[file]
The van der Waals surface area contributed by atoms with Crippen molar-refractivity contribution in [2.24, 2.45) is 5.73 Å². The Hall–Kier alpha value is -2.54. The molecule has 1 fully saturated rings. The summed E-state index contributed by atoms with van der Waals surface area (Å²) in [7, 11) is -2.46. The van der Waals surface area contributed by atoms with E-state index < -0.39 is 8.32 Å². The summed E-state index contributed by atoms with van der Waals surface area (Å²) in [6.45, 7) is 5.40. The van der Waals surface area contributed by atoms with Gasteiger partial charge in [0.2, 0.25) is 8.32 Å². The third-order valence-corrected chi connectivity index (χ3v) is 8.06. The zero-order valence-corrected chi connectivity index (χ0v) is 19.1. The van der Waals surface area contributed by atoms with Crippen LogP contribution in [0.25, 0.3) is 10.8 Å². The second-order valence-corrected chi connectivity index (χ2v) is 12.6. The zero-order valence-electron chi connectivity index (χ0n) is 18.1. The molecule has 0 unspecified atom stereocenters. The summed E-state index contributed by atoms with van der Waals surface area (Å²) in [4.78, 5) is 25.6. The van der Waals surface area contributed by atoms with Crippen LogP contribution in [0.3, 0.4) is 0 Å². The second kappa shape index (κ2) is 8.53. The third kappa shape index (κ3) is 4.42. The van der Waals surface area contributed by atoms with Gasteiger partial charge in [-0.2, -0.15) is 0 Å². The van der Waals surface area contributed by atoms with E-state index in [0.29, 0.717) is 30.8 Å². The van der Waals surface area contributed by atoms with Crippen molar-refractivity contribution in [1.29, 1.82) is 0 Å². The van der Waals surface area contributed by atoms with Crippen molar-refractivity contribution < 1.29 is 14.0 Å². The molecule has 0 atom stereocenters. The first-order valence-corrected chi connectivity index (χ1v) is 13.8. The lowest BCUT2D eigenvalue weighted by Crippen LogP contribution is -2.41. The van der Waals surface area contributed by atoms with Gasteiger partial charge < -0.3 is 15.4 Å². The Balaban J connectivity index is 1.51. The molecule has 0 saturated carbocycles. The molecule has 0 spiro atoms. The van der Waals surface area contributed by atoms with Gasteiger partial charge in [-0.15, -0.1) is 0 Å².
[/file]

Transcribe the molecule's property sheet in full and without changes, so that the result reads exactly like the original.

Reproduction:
The van der Waals surface area contributed by atoms with Crippen molar-refractivity contribution in [2.24, 2.45) is 5.73 Å². The Hall–Kier alpha value is -2.54. The molecule has 1 fully saturated rings. The summed E-state index contributed by atoms with van der Waals surface area (Å²) in [7, 11) is -2.46. The van der Waals surface area contributed by atoms with E-state index < -0.39 is 8.32 Å². The summed E-state index contributed by atoms with van der Waals surface area (Å²) in [6.45, 7) is 5.40. The van der Waals surface area contributed by atoms with Gasteiger partial charge in [0.2, 0.25) is 8.32 Å². The third-order valence-corrected chi connectivity index (χ3v) is 8.06. The zero-order valence-corrected chi connectivity index (χ0v) is 19.1. The van der Waals surface area contributed by atoms with Crippen LogP contribution in [0.25, 0.3) is 10.8 Å². The second-order valence-corrected chi connectivity index (χ2v) is 12.6. The zero-order valence-electron chi connectivity index (χ0n) is 18.1. The molecule has 0 unspecified atom stereocenters. The summed E-state index contributed by atoms with van der Waals surface area (Å²) in [4.78, 5) is 25.6. The van der Waals surface area contributed by atoms with Crippen LogP contribution in [0.3, 0.4) is 0 Å². The second kappa shape index (κ2) is 8.53. The third kappa shape index (κ3) is 4.42. The van der Waals surface area contributed by atoms with Gasteiger partial charge in [-0.2, -0.15) is 0 Å². The van der Waals surface area contributed by atoms with E-state index in [0.29, 0.717) is 30.8 Å². The van der Waals surface area contributed by atoms with Crippen molar-refractivity contribution in [1.29, 1.82) is 0 Å². The van der Waals surface area contributed by atoms with Crippen molar-refractivity contribution < 1.29 is 14.0 Å². The molecule has 0 atom stereocenters. The first-order valence-corrected chi connectivity index (χ1v) is 13.8. The lowest BCUT2D eigenvalue weighted by Crippen LogP contribution is -2.41. The van der Waals surface area contributed by atoms with Gasteiger partial charge < -0.3 is 15.4 Å². The Balaban J connectivity index is 1.51. The molecule has 0 saturated carbocycles. The molecule has 0 spiro atoms. The van der Waals surface area contributed by atoms with Gasteiger partial charge in [-0.15, -0.1) is 0 Å².